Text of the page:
Art

The Art of Resistance

These days, conflicts are resolved with the use of irony…

Story by Max Power - max.power@citizenbrooklyn.com Photos and video by Alterazioni Video
Photo © Alterazioni Video

Photo © Alterazioni Video

Six hundred trees is a good number, good enough to start a revolution. Sympathizing with this post-human sustainable anarchy, I wanted to focus my attention on the relationship between riot art and advertising, starting from an art piece by the Italian collective Alterazioni Video, titled: “Sometime you’ve gotta break the rules, Onion Rings, Burger King, 2007”.

These days, where images, art, reality and fiction merge together in an unclear mix, it’s difficult to pick your battles and actually do something to interrupt the money-oriented-decisions-flux that drive our lives into places where we would never go if not pushed.

Photo © Alterazioni Video

Photo © Alterazioni Video

Nike tells us to “Just do it” and all the uprisings in the Middle-East of the last three years were probably inspired by that clear message (a very different one from the postwar “Enjoy!” by Coca Cola). There is no longer a difference between riots, the sale of insurance contracts, frontal collision, uprising and sneakers; everything is used, everything becomes a useful tool to produce and open up new markets. Nike’s economic fortune rose through marketing the manners and behavior of the poor inter-city, exalting this aspect in the commercials and continuing to sell them their products.

Photo © Alterazioni Video

Photo © Alterazioni Video

People involved in the development of the Burger King campaign said the decision to exploit the theme of individualism was based, in part, on research conducted by the company Yankelovich Clancy Shulman, indicating that consumers increasingly feel powerless and without choices. The Marketing regime engulfs everything and everybody, through web, press or television, digesting the notion of rebellion or riot and taunting it; appropriating their aesthetic values, yet pursuing its only purpose: to create faithful consumers.

Erdogan, the Turkish prime minister, declared that Twitter is a viral Demon and he is probably right. News and images get around the world and nobody makes any money out of it! The mass-culture created in the sixties inaugurated the transformation of the consumer’s role from that of the participating/active user to that of the passive spectator. Today, the consumer is reduced to the ‘Tele-screen-viewer’, for whom riot scenes in city squares, porn websites and game shows follow each other indifferently on the screen, without creating any upset within the reassuring domestic walls of our mediated life.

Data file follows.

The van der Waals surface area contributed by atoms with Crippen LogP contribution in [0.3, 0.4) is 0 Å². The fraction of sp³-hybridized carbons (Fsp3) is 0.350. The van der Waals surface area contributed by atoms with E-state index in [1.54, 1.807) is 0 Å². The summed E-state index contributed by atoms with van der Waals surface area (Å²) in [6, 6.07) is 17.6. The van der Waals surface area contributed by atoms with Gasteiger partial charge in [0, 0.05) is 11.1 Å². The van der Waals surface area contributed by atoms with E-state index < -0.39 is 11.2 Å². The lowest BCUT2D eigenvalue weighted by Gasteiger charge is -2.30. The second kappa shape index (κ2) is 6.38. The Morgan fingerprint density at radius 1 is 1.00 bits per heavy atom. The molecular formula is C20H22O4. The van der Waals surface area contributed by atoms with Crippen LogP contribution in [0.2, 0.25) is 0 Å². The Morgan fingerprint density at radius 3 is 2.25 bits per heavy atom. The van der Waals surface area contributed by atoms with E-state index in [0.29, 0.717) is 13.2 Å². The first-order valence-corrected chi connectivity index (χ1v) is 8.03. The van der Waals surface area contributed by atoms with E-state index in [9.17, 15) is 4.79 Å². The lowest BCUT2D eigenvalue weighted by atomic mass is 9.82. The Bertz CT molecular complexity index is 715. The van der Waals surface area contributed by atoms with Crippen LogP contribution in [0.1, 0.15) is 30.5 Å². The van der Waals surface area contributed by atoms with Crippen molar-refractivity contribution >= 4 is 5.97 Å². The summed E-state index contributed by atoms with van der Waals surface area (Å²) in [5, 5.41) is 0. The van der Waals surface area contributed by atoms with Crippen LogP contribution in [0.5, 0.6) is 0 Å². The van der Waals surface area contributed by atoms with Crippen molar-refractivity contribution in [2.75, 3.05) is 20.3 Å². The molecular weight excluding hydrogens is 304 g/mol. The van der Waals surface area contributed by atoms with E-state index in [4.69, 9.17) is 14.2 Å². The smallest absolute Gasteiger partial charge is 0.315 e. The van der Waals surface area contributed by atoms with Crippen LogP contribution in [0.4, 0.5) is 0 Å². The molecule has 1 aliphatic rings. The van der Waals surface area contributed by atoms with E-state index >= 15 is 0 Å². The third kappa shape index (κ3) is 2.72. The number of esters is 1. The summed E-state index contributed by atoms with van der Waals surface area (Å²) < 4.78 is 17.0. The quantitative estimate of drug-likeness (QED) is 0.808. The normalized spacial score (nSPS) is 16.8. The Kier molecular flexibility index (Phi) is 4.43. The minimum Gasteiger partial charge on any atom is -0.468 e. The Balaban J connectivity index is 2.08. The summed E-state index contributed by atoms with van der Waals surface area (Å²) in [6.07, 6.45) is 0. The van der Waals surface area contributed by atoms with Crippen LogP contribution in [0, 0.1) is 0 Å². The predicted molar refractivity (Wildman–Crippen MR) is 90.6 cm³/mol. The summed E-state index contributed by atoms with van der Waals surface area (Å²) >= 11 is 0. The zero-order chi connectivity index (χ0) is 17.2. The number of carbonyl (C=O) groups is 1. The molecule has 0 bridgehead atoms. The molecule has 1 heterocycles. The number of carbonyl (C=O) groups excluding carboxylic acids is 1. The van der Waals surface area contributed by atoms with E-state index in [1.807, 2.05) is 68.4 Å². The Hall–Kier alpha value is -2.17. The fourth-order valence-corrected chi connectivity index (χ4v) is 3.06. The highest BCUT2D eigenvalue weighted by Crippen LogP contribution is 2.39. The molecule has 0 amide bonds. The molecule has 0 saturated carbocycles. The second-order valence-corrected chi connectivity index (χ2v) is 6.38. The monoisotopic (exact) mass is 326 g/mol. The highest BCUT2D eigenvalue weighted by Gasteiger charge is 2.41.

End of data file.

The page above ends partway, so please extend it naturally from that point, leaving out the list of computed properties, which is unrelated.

Photo © Alterazioni Video

Photo © Alterazioni Video

These days, conflicts are resolved with the use of irony, which offers a simple game to be understood, and of which one may easily become an accomplice, feeling fulfillment in being part of the rhetorical trick. You just need to understand the story told, where everything becomes a joke, a gag. A whatever. Reading into advertising communication carefully allows us to discover some of the mechanisms that build consensus; that of neutralizing conflict, that of flattening all positions.

In the artwork, the art collective wants to map out television and corporate reactionary practices, showing that the loop is never closed and that resistance can manifest as a small difference in a repetitive structure. Like in a techno track, difference in repetition.

Photo © Alterazioni Video

Photo © Alterazioni Video

After collecting stolen images from riot-like advertising spots (like the burger king onion rings one, that gives the title to the piece), the artists created a wallpaper map for the Van Abbe Museum in Eindhoven, Netherlands. The map records real riots of the last three years, but the images of these riots were taken from fake-rebellion advertising campaigns. The final result is a viewer displacement where it is impossible to define what is real and what is reenacted.

There seems to be no escape from this game. We all are moving images and we don’t know where the director has gone. Artists as advertisers are always hungry for new angles. If I was in the Ikea marketing headquarters, I would suggest a campaign sponsoring the Turkish police: “Chop the Six Hundred old fucks, We Need More Furniture!”

Another work from the same artists that questions power and the aesthetic of it is “Legal Support”. A fund raising art piece that collected money for the “Legal Support” Team that was defending the Black Blocks and other people arrested during the famous Genova riots of 2001. Twelve years later some of the policeman involved got fired, but nothing really changed.

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